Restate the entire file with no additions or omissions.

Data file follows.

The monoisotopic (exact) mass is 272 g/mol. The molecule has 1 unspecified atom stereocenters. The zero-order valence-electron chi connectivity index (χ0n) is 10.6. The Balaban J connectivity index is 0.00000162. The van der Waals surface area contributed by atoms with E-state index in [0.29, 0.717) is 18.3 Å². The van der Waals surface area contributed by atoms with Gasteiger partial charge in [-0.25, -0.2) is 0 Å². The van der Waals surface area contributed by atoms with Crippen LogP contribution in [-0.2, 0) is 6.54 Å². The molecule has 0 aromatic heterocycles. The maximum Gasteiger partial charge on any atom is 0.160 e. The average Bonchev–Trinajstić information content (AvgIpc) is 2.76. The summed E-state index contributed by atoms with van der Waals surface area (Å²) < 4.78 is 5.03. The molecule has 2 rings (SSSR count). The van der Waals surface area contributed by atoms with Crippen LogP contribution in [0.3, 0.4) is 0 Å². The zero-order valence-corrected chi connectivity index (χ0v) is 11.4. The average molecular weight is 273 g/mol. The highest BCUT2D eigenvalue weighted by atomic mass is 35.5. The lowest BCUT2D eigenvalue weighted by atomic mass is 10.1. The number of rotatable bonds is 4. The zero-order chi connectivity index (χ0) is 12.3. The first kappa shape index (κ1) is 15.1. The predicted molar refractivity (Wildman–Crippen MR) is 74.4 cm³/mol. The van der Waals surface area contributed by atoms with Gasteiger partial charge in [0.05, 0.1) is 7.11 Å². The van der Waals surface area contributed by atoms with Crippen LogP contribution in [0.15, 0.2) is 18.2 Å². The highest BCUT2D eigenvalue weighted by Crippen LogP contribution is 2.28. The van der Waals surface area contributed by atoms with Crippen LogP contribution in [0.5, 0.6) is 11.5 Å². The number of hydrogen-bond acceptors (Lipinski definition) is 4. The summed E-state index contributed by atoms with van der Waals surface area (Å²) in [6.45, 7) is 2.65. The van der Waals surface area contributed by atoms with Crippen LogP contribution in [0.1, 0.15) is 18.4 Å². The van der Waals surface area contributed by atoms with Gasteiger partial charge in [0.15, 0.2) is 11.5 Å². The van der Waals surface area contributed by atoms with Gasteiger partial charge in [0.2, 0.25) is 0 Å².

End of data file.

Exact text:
The monoisotopic (exact) mass is 272 g/mol. The molecule has 1 unspecified atom stereocenters. The zero-order valence-electron chi connectivity index (χ0n) is 10.6. The Balaban J connectivity index is 0.00000162. The van der Waals surface area contributed by atoms with E-state index in [0.29, 0.717) is 18.3 Å². The van der Waals surface area contributed by atoms with Gasteiger partial charge in [-0.25, -0.2) is 0 Å². The van der Waals surface area contributed by atoms with Crippen LogP contribution in [-0.2, 0) is 6.54 Å². The molecule has 0 aromatic heterocycles. The maximum Gasteiger partial charge on any atom is 0.160 e. The average Bonchev–Trinajstić information content (AvgIpc) is 2.76. The summed E-state index contributed by atoms with van der Waals surface area (Å²) < 4.78 is 5.03. The molecule has 2 rings (SSSR count). The van der Waals surface area contributed by atoms with Crippen LogP contribution in [0.3, 0.4) is 0 Å². The zero-order valence-corrected chi connectivity index (χ0v) is 11.4. The average molecular weight is 273 g/mol. The highest BCUT2D eigenvalue weighted by atomic mass is 35.5. The lowest BCUT2D eigenvalue weighted by atomic mass is 10.1. The number of rotatable bonds is 4. The zero-order chi connectivity index (χ0) is 12.3. The first kappa shape index (κ1) is 15.1. The predicted molar refractivity (Wildman–Crippen MR) is 74.4 cm³/mol. The van der Waals surface area contributed by atoms with Gasteiger partial charge in [0.05, 0.1) is 7.11 Å². The van der Waals surface area contributed by atoms with Crippen LogP contribution in [0.15, 0.2) is 18.2 Å². The highest BCUT2D eigenvalue weighted by Crippen LogP contribution is 2.28. The van der Waals surface area contributed by atoms with Crippen LogP contribution in [0.5, 0.6) is 11.5 Å². The number of hydrogen-bond acceptors (Lipinski definition) is 4. The summed E-state index contributed by atoms with van der Waals surface area (Å²) in [6.45, 7) is 2.65. The van der Waals surface area contributed by atoms with Crippen LogP contribution in [0.1, 0.15) is 18.4 Å². The van der Waals surface area contributed by atoms with Gasteiger partial charge in [0.15, 0.2) is 11.5 Å². The van der Waals surface area contributed by atoms with Gasteiger partial charge in [0.2, 0.25) is 0 Å².